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System Properties

System Name

The system name must be a unique name in your project (no systems, commands, macros or feedback parsing can have the same name). When entering the name details, the OK button will be disabled if the name is already in use within the project.
The system name will be used to identify the system within the System Manager tree.


Choose an ethernet communication protocol. Options are:

  • TCP
  • UDP
  • HTTP

IP Address / Hostname

The IP Address of the system is used to connect to the system via the chosen protocol and port number, to send commands and receive feedback. DO NOT enter leading zeros for parts of the IP address which may be below 100. For example, enter, NOT
You can also enter a hostname. You can also create a loopback system by using IP Address A loopback system allows you to send any command directly back to the device itself, and use this data for feedback parsing.


There are two port settings available for each system, the destination port (labeled simply 'port') and the origin port (source port).
The destination port is the port number the external system is accepting connections on, whilst the origin port is the port number that iViewer is sending messages from. Some systems require commands to be sent to a specific port, but replies are sent on a different port (common amongst UDP systems mainly).
You only have to enter the 'Port' setting most of the time (the origin port will use the destination port setting if it is not explicitly set).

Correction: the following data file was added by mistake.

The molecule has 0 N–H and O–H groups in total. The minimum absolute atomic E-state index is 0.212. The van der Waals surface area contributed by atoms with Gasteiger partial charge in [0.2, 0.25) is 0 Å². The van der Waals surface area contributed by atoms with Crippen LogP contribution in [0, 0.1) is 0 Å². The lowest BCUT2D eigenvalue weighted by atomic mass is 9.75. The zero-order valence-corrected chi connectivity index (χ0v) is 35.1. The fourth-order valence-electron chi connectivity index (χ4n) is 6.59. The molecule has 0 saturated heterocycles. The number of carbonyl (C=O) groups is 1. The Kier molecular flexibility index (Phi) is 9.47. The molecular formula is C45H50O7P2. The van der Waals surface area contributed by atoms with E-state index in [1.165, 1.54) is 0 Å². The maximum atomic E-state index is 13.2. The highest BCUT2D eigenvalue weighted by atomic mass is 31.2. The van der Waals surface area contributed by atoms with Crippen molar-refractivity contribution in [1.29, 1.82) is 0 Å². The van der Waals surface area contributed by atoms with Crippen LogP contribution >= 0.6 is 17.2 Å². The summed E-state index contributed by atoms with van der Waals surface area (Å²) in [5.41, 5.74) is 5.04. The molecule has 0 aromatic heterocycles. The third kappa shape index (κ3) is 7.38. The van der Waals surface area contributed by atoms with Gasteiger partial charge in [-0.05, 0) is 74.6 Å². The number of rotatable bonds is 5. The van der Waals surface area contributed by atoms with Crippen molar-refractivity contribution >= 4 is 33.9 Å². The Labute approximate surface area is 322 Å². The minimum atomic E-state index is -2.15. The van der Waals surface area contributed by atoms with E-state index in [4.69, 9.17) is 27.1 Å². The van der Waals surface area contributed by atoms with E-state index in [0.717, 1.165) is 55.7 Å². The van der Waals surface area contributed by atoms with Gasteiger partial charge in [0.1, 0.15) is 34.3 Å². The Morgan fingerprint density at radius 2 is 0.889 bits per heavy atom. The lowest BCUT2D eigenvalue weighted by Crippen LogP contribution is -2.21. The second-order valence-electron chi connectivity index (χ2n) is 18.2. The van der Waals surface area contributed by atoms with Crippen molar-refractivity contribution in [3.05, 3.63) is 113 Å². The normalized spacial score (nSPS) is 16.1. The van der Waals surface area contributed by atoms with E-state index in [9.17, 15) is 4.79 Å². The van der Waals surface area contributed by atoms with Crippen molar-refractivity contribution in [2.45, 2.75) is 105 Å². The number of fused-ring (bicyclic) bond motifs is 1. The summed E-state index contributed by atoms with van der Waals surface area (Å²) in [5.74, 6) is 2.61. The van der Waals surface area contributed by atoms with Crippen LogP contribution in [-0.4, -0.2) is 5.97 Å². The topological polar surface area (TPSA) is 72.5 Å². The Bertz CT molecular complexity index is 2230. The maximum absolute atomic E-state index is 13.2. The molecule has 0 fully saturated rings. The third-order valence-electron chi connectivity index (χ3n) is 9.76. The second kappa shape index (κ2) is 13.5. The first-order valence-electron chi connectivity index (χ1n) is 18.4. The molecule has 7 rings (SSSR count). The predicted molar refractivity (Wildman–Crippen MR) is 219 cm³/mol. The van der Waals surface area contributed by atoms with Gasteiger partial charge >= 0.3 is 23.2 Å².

The port numbers must be in the range 1 to 65535. See for more details on port number usage in general.
Note that you cannot use UDP ports below 1024 on Android platform. This is a limitation of Android.

For UDP systems

If the origin port is set to 0, it will use the same port number as the destination port.
If the origin port is set to -1, iViewer will randomly assign an available source port - but ONLY if the system is not set to accept incoming data (it will use the destination port in this case).

Accept Broadcast Messages

When in UDP mode, this allows the system to receive UDP broadcast packets.

TCP Server Mode

When using the TCP protocol, this option will create a TCP server rather than a TCP client.

Max Connections

Used when in TCP server mode, this controls the number of clients that can connect to the TCP server. 0 = unlimited.

Queue Message When Offline

Queue up messages for offline systems. If unticked, messages will be discarded when system is not available.

Maintain constant connection

When this setting is enabled, the Viewer running the GUI project will attempt to connect to the system on startup, and maintain the connection if any dropouts occur by attempting reconnection every 3 seconds.
When this setting is disabled, the connection is only established when a Command or Macro needs to be sent, and is disconnected again a short time after the command/macro has finished sending.
We recommend always enabling this option unless you have a reason not to - it makes sending commands and macros much quicker, with less latency.

Heartbeat Properties

Some systems require a heartbeat message to be sent every so often to ensure the connection is kept alive. The Heartbeat Mode dropdown menu works alongside the Heartbeat Rx and Heartbeat Tx properties.
When reply mode is selected, the Viewer will reply to any 'Heartbeat Rx' messages with the Heartbeat Tx message (if both are defined).
When initiate mode is selected, the Viewer will be responsible for managing the heartbeat, and will send the Heartbeat Tx message every 3 seconds.